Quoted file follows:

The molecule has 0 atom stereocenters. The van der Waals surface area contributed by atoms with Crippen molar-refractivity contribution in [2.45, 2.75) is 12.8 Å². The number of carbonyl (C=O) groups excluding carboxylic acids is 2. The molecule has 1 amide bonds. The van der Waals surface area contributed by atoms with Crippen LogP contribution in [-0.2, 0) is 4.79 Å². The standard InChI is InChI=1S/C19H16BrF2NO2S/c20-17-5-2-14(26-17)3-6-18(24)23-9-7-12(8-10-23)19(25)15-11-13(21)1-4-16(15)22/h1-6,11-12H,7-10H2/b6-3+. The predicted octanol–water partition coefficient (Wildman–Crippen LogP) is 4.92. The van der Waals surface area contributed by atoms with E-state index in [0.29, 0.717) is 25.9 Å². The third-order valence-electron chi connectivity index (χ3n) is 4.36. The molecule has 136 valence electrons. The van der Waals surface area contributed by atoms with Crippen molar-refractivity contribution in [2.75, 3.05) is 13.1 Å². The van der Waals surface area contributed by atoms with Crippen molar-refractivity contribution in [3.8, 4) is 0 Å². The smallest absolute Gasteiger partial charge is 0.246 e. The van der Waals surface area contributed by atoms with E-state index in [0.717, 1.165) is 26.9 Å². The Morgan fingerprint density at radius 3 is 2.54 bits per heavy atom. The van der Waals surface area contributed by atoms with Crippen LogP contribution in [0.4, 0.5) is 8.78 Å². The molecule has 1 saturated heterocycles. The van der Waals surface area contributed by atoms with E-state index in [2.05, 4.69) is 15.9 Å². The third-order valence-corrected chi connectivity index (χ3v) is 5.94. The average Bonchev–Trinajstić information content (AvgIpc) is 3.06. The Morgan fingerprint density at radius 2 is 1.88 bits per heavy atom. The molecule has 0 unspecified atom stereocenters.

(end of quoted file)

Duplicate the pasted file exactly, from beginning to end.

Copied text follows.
The molecule has 0 atom stereocenters. The van der Waals surface area contributed by atoms with Crippen molar-refractivity contribution in [2.45, 2.75) is 12.8 Å². The number of carbonyl (C=O) groups excluding carboxylic acids is 2. The molecule has 1 amide bonds. The van der Waals surface area contributed by atoms with Crippen LogP contribution in [-0.2, 0) is 4.79 Å². The standard InChI is InChI=1S/C19H16BrF2NO2S/c20-17-5-2-14(26-17)3-6-18(24)23-9-7-12(8-10-23)19(25)15-11-13(21)1-4-16(15)22/h1-6,11-12H,7-10H2/b6-3+. The predicted octanol–water partition coefficient (Wildman–Crippen LogP) is 4.92. The van der Waals surface area contributed by atoms with E-state index in [0.29, 0.717) is 25.9 Å². The third-order valence-electron chi connectivity index (χ3n) is 4.36. The molecule has 136 valence electrons. The van der Waals surface area contributed by atoms with Crippen molar-refractivity contribution in [2.75, 3.05) is 13.1 Å². The van der Waals surface area contributed by atoms with Crippen molar-refractivity contribution in [3.8, 4) is 0 Å². The smallest absolute Gasteiger partial charge is 0.246 e. The van der Waals surface area contributed by atoms with E-state index in [0.717, 1.165) is 26.9 Å². The Morgan fingerprint density at radius 3 is 2.54 bits per heavy atom. The van der Waals surface area contributed by atoms with Crippen LogP contribution in [0.4, 0.5) is 8.78 Å². The molecule has 1 saturated heterocycles. The van der Waals surface area contributed by atoms with E-state index in [2.05, 4.69) is 15.9 Å². The third-order valence-corrected chi connectivity index (χ3v) is 5.94. The average Bonchev–Trinajstić information content (AvgIpc) is 3.06. The Morgan fingerprint density at radius 2 is 1.88 bits per heavy atom. The molecule has 0 unspecified atom stereocenters.